Childhood obesity is a worldwide epidemic. In the United States, 24.4 percent of children are overweight or at risk of overweight. Tools for the adequate diagnosis, treatment, and prevention of childhood obesity are needed. The Special Supplemental Nutrition Program for Women, Infants, and Children (WIC), reaching half of all U.S. pregnant women and their infants and providing followup care until the child is 5 years of age, provides an ideal avenue to effectively address the problem of childhood obesity.
A child’s obesity status is determined by calculating his/her body mass index (BMI) (weight (kilograms)/height2 (meters2)) and comparing it to an age- and sex-specific reference distribution. If a child’s BMI is above the 95th percentile of that distribution, the child is considered overweight. If the BMI is between the 85th and the 95th percentiles, the child is considered at risk of overweight.
Currently in the United States, the reference used for children’s BMI is the set of charts known as the Centers for Disease Control and Prevention (CDC) growth charts. These charts were constructed using nationally representative data collected from 1963 to 1994. Most of the children whose anthropometric measurements contributed to the construction of the charts were formula-fed as infants, which is not in line with feeding recommendations for optimal growth. Furthermore, the measurements were not done with sufficient frequency to capture the rapid changes in growth that occur in the first year of life. Because of these and other technical deficiencies in the charts, the World Health Organization (WHO) issued new growth charts in 2006. These charts were constructed with data from children who were provided with conditions that allowed for optimal growth (that is, optimal nutrition, environment, and healthcare). There was frequent followup of the children to collect growth data, and appropriate statistical techniques were used to construct the WHO standards from these data.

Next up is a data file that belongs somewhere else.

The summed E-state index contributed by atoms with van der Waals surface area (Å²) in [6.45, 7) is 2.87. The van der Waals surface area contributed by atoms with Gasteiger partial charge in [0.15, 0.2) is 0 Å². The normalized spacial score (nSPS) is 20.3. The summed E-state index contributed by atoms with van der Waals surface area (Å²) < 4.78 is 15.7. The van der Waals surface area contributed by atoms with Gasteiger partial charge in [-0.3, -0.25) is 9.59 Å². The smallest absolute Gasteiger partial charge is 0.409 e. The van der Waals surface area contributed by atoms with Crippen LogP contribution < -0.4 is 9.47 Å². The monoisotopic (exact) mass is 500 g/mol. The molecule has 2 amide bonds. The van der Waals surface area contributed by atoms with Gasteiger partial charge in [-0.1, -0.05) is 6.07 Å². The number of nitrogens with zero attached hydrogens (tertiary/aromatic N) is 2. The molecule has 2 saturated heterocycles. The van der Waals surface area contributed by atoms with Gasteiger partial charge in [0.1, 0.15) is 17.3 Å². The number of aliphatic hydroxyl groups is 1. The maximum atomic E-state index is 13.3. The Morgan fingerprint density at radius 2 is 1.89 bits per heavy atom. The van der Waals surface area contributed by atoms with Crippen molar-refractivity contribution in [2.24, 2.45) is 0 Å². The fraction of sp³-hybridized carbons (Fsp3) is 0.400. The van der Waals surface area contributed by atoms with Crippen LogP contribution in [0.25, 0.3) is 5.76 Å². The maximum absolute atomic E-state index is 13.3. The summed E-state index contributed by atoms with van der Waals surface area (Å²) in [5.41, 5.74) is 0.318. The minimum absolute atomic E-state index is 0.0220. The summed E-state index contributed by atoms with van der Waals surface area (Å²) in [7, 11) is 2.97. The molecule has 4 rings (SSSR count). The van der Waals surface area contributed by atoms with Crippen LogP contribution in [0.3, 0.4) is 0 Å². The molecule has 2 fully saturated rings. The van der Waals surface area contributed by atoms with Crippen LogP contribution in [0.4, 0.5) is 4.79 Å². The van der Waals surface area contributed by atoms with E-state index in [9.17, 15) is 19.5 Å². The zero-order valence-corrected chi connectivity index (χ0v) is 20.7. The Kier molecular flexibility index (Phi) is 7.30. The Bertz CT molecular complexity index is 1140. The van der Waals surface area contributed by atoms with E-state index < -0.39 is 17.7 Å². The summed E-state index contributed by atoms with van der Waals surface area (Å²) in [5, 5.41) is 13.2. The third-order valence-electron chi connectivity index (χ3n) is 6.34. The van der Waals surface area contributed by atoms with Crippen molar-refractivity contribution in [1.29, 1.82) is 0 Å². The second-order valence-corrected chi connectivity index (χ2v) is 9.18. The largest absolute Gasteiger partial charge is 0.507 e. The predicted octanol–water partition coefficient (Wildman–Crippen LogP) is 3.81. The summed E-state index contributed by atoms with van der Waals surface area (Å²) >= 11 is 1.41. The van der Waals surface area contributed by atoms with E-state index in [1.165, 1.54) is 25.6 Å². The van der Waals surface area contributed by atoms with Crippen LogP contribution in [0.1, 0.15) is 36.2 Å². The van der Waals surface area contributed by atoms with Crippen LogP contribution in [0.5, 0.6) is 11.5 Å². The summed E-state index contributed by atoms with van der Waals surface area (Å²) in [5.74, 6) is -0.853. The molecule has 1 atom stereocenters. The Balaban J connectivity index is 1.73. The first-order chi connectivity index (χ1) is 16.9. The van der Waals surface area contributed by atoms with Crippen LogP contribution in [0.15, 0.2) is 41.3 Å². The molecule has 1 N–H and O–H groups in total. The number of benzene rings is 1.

The objectives of this study were to (1) use data from Massachusetts WIC participants to determine if, and at what ages, the WHO growth charts identify a larger number of overweight children compared with the CDC children and (2) examine the risk factors associated with child overweight when growth status is assessed using the new WHO standards.
The data were collected from participants in the Massachusetts WIC program from September 2001 to October 2006. The anthropometric measurements were done every 6 months during the participants’ certification visits. The measurements are reported to the CDC as part of the State’s participation in the Pregnancy and Pediatric Nutrition Surveillance Systems (PNSS and PedNSS), from which the data were extracted. Information on sociodemographic characteristics and breastfeeding was also extracted. The age- and sex-specific BMI percentiles of children were based on their directly measured height and weight and the two growth charts (WHO and CDC). Data analysis was done using Statistical Analysis Software (SAS) version 9.1.3. The data were cleaned to exclude implausible values, according to PedNSS and PNSS edits. Consistency between a child’s data for consecutive visits was also checked. All of the data were used for descriptive statistics. To examine prevalence estimates and risk factors for overweight, a dataset with one randomly chosen visit per child was used.